As the author of two novels, Dina Nayeri uses fiction to inform nonfiction in her latest book, The Ungrateful Refugee. Jessica Goudeau spoke to Nayeri for Guernica about the ways fiction has helped her when working with refugees and their stories. “You have to learn to write fiction in order to learn how to tell the truth,” Nayeri says. “In fiction, if you dare to write anything more than what actually happened, then you’re very quickly told you’re being sentimental. And that would be absolutely true! It’s way more powerful to allow readers to find the power and the emotion and the heartbreak for themselves.”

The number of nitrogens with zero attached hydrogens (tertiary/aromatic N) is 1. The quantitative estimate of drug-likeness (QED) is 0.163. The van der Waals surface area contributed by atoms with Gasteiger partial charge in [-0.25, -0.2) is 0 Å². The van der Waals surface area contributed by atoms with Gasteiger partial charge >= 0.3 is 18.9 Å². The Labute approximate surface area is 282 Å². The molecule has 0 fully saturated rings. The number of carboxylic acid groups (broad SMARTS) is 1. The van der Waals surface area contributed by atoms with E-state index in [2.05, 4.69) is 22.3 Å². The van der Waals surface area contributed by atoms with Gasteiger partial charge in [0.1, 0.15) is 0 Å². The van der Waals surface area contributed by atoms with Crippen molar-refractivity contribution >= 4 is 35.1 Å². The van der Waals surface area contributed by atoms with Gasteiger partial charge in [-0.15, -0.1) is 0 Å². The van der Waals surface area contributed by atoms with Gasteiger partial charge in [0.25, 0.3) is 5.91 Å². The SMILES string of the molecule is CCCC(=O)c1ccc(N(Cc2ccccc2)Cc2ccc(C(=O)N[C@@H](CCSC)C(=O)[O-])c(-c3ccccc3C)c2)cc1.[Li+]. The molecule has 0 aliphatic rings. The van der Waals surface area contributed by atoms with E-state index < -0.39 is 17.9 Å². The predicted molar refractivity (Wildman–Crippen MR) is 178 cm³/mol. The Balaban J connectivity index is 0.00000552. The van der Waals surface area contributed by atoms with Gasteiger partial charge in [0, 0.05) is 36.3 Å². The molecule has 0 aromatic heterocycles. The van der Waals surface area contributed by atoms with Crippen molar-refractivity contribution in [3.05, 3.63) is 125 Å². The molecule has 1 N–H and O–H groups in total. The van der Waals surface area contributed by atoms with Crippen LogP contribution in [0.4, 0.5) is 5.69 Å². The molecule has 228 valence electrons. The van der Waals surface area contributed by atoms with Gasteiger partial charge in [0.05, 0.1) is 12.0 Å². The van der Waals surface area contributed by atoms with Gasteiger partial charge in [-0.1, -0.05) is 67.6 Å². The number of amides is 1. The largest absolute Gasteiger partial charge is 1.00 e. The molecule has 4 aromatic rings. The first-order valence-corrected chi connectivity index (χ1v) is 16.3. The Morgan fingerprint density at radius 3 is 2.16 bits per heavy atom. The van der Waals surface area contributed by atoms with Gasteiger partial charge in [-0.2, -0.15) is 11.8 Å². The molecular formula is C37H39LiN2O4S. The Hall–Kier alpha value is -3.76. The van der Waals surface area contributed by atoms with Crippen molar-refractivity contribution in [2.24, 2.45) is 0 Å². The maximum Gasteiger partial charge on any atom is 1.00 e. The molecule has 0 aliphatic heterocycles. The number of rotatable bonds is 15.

“What would happen if Donald Rumsfeld, former defense secretary and architect of the war on terror, was abducted at night from his Maryland home, held without charges in his own prison system, denied a trial, and kept in a place where no one could find him, beyond the reach of the law?” That’s the question behind Eric Martin and Stephen Elliott‘s new novel Donald, forthcoming from McSweeny’s.
Andrew O’Hagan, whose books have gotten some Booker Prize notice over the years, has a new one out (it’s been out in the UK for a while now) called The Life and Opinions of Maf the Dog, and of His Friend Marilyn Monroe, which, as the title perhaps suggests, is told in the voice of Monroe’s Scottish maltese poodle called Maf. Also out this week is Tom Clancy’s first new “Jack Ryan” thriller in quite some time, Dead or Alive.